A report by Mark Story for the Lexington Herald-Leader.
For anyone who is discouraged in the pursuit of a dream, the Kentucky Derby career of jockey John Velazquez now stands as an ultimate testament to never giving up.
Even as Velazquez established himself as one of the premier riders in North American Thoroughbred racing in the first decade of the 21st century, his luck in our nation’s signature horse race was all buzzard’s.
Over the first 11 shots Velazquez got to win the Derby, he failed every time. His personal Kentucky Derby race chart was filled with finishes such as 19th (three times), 15th and 10th.
Even worse, it seemed the Derby gods were determined to taunt the Carolina, Puerto Rico, native.
Three straight years — Quality Road (2009), Eskendereya (2010) and Uncle Mo (2011) — Velazquez was slated to ride a Derby favorite. Three straight years, those favorites had to be scratched due to injuries only days before the Derby.
On the day Uncle Mo was pulled from the Derby in 2011, Velazquez was 39 years old without a single Kentucky Derby victory.
At that point, people had begun to wonder if Velazquez would ever win the Run for the Roses. Then, the idea that he might yet go on to become one of the all-time great Derby jockeys would have seemed ludicrous.
On a gloriously sunny first Saturday in May at Churchill Downs, Velazquez showed the ultimate power of refusing to give in to adversity.
Turning in an expert ride, the jockey booted trainer Bob Baffert’s Medina Spirit to a gutty, front-running victory before 51,838 fans in the 147th Kentucky Derby.
“Johnny had him in a perfect spot,” an exuberant Baffert said afterward. “And when those horses came at him, (Medina Spirit) was all fight.”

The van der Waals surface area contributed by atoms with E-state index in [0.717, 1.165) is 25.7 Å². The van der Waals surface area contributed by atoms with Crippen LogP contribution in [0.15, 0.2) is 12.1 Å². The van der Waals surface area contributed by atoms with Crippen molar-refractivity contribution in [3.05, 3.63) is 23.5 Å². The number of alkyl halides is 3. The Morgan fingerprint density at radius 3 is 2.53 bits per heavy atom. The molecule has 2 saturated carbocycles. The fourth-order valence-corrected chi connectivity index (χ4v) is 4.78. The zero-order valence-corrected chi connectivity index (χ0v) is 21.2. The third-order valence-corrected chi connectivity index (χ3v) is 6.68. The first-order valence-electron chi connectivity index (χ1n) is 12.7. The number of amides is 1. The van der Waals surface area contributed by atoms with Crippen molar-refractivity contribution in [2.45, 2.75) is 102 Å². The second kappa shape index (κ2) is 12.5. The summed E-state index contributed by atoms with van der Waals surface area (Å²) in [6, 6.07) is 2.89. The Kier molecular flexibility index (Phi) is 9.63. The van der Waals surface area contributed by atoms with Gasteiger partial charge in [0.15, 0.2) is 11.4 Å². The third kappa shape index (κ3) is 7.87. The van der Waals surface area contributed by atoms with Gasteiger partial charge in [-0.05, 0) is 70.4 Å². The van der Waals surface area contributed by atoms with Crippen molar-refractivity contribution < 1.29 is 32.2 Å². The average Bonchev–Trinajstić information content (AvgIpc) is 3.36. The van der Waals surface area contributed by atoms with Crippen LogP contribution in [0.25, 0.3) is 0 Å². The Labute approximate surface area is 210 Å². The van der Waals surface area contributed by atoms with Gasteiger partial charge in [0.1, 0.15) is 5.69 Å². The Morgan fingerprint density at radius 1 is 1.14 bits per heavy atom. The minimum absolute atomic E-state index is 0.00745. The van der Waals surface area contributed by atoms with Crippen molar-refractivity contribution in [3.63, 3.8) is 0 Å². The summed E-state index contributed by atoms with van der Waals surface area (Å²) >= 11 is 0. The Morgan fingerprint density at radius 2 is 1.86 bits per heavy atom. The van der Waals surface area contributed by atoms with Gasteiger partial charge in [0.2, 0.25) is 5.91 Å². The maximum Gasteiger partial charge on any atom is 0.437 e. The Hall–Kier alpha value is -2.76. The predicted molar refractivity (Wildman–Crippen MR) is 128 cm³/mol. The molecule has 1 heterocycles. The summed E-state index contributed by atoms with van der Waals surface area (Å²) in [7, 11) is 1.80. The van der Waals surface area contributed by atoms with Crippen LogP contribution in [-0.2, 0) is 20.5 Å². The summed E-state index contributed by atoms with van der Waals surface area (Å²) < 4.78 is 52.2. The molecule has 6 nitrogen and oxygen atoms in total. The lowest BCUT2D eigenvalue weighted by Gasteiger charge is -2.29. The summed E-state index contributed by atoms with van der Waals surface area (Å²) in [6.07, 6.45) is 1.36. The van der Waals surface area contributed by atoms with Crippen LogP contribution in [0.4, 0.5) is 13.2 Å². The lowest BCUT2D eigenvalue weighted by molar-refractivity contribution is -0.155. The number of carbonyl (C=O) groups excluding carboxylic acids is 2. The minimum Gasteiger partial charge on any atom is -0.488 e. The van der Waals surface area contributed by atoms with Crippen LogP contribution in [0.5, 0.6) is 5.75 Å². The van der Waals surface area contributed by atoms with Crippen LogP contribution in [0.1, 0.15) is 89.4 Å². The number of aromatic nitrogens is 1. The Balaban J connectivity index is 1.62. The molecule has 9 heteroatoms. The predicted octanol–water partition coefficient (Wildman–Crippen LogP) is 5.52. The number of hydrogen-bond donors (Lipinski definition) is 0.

Said Velazquez: ““You couldn’t ask for more of a horse. When you ride a horse like this who is competitive, you can’t ask for anything else.”
Coming to Louisville with an unsung horse but one that had shown a knack for keeping competitors from passing — yet had not demonstrated the kick needed to pass himself — Baffert and Velazquez arrived at the ideal strategy.
Out of the gate, Velazquez sent Medina Spirit to the front.
Even with moderately quick fractions (the first half-mile in :46.70), Velazquez and Medina Spirit led at every call.
In the stretch, Mandaloun, Hot Rod Charlie and Essential Quality all made determined pushes for the lead. Mandaloun may even have gotten a head in front at mid-stretch.
But Medina Spirit would not relent, and beat Mandaloun to the finish line by half a length in a time of 2:01.02. Hot Rod Charlie was another half-length back in third and Essential Quality a head back in fourth.
“Every time I asked him to give more, he kept fighting on,” Velazquez said of Medina Spirit.
The same can be said for Velazquez in the Kentucky Derby.
Now, the jockey who once could not sniff the garland of roses has won four of the past 11 Kentucky Derbies — Animal Kingdom (2011), Always Dreaming (2017), Authentic (2020) and Medina Spirit (2021).
Velazquez joins iconic jockeys Eddie Arcaro (five), Bill Hartack (five) and Bill Shoemaker (four) as the only four riders to have won as many as four Kentucky Derbies.
Having won the September running of the Derby for Baffert last year on Authentic, Velazquez is the seventh jockey to win the Run for the Roses in back-to-back years.
At 49, Velazquez is the third-oldest jockey to win a Kentucky Derby, behind only Shoemaker (54 when he won on Ferdinand in 1986) and Mike Smith (52 when he won with Justify in 2018).
“This kind of opportunity doesn’t come very often for a man like me, my age,” Velazquez said of his late-career success.
Said Baffert: “Johnny is so cool, just a total professional. I went to sleep Friday night and I didn’t even (worry) about Johnny. He’s so smart, studies and knows all the horses, I just told him to ride his race.”
Having booted the filly Malathaat to victory in Friday’s Kentucky Oaks, Velazquez became the eighth jockey to win the Derby and Oaks in the same year.
A pretty incredible run for a jockey who once seemed so cursed at Churchill Downs.
The all-time leading money winner among North American jockeys with earnings in excess of $433 million to go along with 18 career Breeders’ Cup wins, Velazquez has seen his Kentucky Derby legacy at last rise to the level of his overall stellar career.
It was 2011, after Uncle Mo was scratched, that Velazquez’s Kentucky Derby fate flipped. Due to an injury to jockey Robby Albarado, he got the ride on Animal Kingdom — and ended up in the Derby winner’s circle.
Since then, Velazquez has become a regular there, a reminder that good things can come to those who refuse to give in to discouragement.